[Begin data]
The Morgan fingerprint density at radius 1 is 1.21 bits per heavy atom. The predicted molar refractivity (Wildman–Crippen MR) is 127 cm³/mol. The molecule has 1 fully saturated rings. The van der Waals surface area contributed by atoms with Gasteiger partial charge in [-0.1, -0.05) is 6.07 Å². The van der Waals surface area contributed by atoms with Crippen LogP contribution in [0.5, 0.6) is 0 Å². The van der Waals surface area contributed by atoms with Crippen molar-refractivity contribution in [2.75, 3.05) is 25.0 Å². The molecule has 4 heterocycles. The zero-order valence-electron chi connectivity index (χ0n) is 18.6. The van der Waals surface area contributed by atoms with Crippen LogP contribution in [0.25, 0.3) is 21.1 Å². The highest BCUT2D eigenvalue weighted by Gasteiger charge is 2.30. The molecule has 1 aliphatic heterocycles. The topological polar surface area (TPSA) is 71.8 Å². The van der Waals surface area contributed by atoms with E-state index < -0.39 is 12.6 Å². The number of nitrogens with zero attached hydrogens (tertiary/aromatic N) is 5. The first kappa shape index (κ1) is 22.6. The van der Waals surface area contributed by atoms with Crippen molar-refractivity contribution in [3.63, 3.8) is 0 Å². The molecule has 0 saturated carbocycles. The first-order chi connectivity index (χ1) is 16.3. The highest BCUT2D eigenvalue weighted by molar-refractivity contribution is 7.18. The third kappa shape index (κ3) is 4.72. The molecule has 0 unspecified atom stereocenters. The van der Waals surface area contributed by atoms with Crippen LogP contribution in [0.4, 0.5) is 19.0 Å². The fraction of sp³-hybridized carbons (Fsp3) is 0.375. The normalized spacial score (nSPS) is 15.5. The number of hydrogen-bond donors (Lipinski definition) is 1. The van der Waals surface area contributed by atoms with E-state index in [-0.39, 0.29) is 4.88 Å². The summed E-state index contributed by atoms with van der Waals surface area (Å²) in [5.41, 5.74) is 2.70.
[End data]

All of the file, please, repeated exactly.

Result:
The Morgan fingerprint density at radius 1 is 1.21 bits per heavy atom. The predicted molar refractivity (Wildman–Crippen MR) is 127 cm³/mol. The molecule has 1 fully saturated rings. The van der Waals surface area contributed by atoms with Gasteiger partial charge in [-0.1, -0.05) is 6.07 Å². The van der Waals surface area contributed by atoms with Crippen LogP contribution in [0.5, 0.6) is 0 Å². The van der Waals surface area contributed by atoms with Crippen molar-refractivity contribution in [2.75, 3.05) is 25.0 Å². The molecule has 4 heterocycles. The zero-order valence-electron chi connectivity index (χ0n) is 18.6. The van der Waals surface area contributed by atoms with Crippen LogP contribution in [0.25, 0.3) is 21.1 Å². The highest BCUT2D eigenvalue weighted by Gasteiger charge is 2.30. The molecule has 1 aliphatic heterocycles. The topological polar surface area (TPSA) is 71.8 Å². The van der Waals surface area contributed by atoms with E-state index < -0.39 is 12.6 Å². The number of nitrogens with zero attached hydrogens (tertiary/aromatic N) is 5. The first kappa shape index (κ1) is 22.6. The van der Waals surface area contributed by atoms with Crippen molar-refractivity contribution in [3.63, 3.8) is 0 Å². The molecule has 0 saturated carbocycles. The first-order chi connectivity index (χ1) is 16.3. The highest BCUT2D eigenvalue weighted by molar-refractivity contribution is 7.18. The third kappa shape index (κ3) is 4.72. The molecule has 0 unspecified atom stereocenters. The van der Waals surface area contributed by atoms with Crippen LogP contribution in [0.4, 0.5) is 19.0 Å². The fraction of sp³-hybridized carbons (Fsp3) is 0.375. The normalized spacial score (nSPS) is 15.5. The number of hydrogen-bond donors (Lipinski definition) is 1. The van der Waals surface area contributed by atoms with E-state index in [-0.39, 0.29) is 4.88 Å². The summed E-state index contributed by atoms with van der Waals surface area (Å²) in [5.41, 5.74) is 2.70.